This presents significant challenges for middle powers, like Australia, to protect and advance our Defence and Security interests. Or more to the point, it’s an impossible challenge were we to take it on alone! Forging trusted and purposeful partnerships based on shared values and interests is absolutely at the core of peace and stability of the Indo-pacific region. In my mind, there is no better exemplar than last year’s Exercise Pitch Black. Over 100 aircraft and 2500 personnel, from 17 nations gathered to take part in this Exercise. This was a powerful demonstration of how allies, partners and friends can integrate and work together in the interests of collective peace and stability. And it came at a time when Europe was once again plunged into crisis.

It is important we learn from the Ukraine war, and understand how the lessons might apply to the Indo-Pacific region. Putin has experienced something in Ukraine that military theorists have long known: War is the realm of chance. Nations who pursue their interest through aggression forfeit control to chance.

It is obvious, despite technical and numerical superiority, that Russia has failed to achieve air control over Ukraine and that air power has been poorly integrated with their scheme of manoeuvre. We recognise part of the story, through its absence, is the importance of air control; something we have taken for granted in our recent combat experience.

Ukraine has made excellent use of highly mobile ground-based air defence to deny Russia use of their airspace. There is much to learn from Ukraine’s tactics: agility, layered defence and deception, as we consider how we might manoeuvre to project air power across our northern infrastructure. We have seen the value of interdiction and joint fires, though conversely, how quickly precision stores are consumed in high intensity conflict. And how challenging they are to replenish. Magazine depth is an essential consideration to force readiness.

And we have seen intelligence, surveillance reconnaissance and targeting systems play a critical role in exploiting battlefield opportunities. Ukraine appears to enjoy a home ground advantage; with sufficient resilience to maintain situational awareness, even fleetingly, and capacity to deny their enemy’s ISR and targeting effort.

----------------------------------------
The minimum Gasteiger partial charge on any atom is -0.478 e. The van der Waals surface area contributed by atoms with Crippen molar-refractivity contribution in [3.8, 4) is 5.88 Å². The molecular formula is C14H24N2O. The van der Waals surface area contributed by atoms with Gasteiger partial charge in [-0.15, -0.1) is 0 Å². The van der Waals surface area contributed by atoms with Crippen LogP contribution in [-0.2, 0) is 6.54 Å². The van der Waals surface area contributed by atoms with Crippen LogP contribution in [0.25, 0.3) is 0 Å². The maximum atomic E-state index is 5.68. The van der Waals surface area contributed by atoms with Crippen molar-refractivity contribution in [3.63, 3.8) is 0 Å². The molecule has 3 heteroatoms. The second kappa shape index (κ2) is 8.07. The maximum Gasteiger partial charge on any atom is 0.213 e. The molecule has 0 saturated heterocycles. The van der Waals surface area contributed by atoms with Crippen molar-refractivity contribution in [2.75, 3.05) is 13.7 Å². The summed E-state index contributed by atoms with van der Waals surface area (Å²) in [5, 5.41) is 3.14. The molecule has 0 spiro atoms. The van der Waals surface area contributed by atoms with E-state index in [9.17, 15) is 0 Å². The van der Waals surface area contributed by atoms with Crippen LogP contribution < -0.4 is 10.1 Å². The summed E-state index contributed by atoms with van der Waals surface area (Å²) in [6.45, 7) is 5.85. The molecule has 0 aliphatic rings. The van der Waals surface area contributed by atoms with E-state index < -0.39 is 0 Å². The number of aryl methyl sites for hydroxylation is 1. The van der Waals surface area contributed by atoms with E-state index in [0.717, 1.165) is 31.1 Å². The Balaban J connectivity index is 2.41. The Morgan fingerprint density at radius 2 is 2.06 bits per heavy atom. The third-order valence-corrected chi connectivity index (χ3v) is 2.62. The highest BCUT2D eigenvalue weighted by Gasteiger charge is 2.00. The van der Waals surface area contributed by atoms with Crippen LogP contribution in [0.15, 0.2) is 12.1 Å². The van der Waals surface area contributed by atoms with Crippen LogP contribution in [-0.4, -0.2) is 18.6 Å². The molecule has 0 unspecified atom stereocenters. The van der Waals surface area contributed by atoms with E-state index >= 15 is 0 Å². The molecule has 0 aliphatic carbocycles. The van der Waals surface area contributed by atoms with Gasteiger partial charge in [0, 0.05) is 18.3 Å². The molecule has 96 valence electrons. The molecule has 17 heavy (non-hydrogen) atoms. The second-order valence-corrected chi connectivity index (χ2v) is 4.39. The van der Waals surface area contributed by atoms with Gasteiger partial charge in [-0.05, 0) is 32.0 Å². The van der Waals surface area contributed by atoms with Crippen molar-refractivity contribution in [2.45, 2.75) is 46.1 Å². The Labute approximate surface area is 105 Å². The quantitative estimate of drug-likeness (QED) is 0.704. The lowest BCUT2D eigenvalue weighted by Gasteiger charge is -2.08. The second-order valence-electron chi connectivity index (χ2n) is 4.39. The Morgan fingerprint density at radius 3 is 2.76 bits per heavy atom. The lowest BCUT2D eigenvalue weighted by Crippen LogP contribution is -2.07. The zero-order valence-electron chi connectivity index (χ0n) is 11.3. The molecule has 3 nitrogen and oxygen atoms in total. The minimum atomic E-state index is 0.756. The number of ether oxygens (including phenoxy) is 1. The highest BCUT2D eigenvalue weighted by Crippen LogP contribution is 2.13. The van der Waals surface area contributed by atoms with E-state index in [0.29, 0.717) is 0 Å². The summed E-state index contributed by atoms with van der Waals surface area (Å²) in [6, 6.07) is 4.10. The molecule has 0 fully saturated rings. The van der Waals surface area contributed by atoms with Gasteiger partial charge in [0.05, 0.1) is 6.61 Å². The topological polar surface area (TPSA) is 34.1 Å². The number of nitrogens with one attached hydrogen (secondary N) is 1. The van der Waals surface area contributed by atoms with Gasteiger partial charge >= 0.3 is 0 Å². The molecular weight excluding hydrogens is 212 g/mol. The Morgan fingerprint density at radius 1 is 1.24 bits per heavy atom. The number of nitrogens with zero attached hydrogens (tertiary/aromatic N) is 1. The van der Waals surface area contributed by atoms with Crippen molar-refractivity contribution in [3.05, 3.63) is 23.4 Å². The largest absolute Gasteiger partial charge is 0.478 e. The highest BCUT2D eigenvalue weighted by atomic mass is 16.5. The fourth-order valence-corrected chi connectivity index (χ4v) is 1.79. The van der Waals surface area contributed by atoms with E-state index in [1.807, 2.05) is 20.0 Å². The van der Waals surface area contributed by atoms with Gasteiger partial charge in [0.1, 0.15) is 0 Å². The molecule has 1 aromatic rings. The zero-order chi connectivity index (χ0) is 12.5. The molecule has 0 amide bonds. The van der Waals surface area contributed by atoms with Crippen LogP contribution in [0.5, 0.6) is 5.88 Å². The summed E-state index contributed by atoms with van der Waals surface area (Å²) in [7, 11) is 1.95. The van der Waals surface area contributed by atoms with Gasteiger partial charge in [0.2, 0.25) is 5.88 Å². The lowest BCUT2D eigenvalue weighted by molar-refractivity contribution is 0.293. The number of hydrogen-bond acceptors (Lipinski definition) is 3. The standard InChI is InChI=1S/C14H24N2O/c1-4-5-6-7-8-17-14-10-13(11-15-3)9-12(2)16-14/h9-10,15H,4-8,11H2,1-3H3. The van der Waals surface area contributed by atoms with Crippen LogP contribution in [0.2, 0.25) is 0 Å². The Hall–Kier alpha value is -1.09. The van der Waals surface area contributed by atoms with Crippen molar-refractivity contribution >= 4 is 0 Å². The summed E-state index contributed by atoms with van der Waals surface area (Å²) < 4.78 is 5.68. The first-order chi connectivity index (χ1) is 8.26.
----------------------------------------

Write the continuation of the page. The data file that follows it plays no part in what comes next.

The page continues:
We have seen a proliferation of low cost drones and loitering munitions delivering ISR and fires to great effect. They don’t replace the roles of contemporary combat aircraft, but they might serve as a useful complement. Drones certainly present a challenging threat to our forces on the ground. We are considering the potential of low cost drones that bring mass to our air combat system and we are considering what new measures are necessary to defend against them.

The war in Ukraine has also demonstrated the roles of the space and cyber domains in modern conflict. Use of civilian capabilities in conflict is not new, but the resourcefulness to use commercial companies, such as Starlink, to provide situational awareness sets a new precedent. Cyber-attacks, including through Visat, show the multi-domain threats that must be countered to compete on the battlefield. And information operations have clearly been a priority for both nations.

It remains unclear whether Russia’s experience in Ukraine is the result of short-comings in equipment, readiness or doctrine. Ukraine has been masterful in mobilising their national resources, international allies and partners, and industry, which has surely contributed to Russia’s strategic miscalculation. Certainly the extraordinary courage and audacity of Ukraine’s people has played a role. An important lesson in its own right. Ukraine has demonstrated that war is not just the realm of chance, but also the realm of innovation and initiative.

To frame our upcoming panel discussions; we might consider how Nimitz might have Boosted Combat Capability in the context of the Ukraine War. We are no longer in a position where major capital ships and sophisticated aircraft like the F35 can be wheeled off the production lines at the same rate as Corsairs or Wildcats in WWII. The modern day version of the Nimitz mantra to do the best we can with what we have may be to inject and integrate low cost, high volume capabilities to augment and force multiply existing force structures - this would include capabilities designed to deliver kinetic; disruptive and deception effects on mass as well as those designed to increase the survivability of key nodes and critical infrastructure.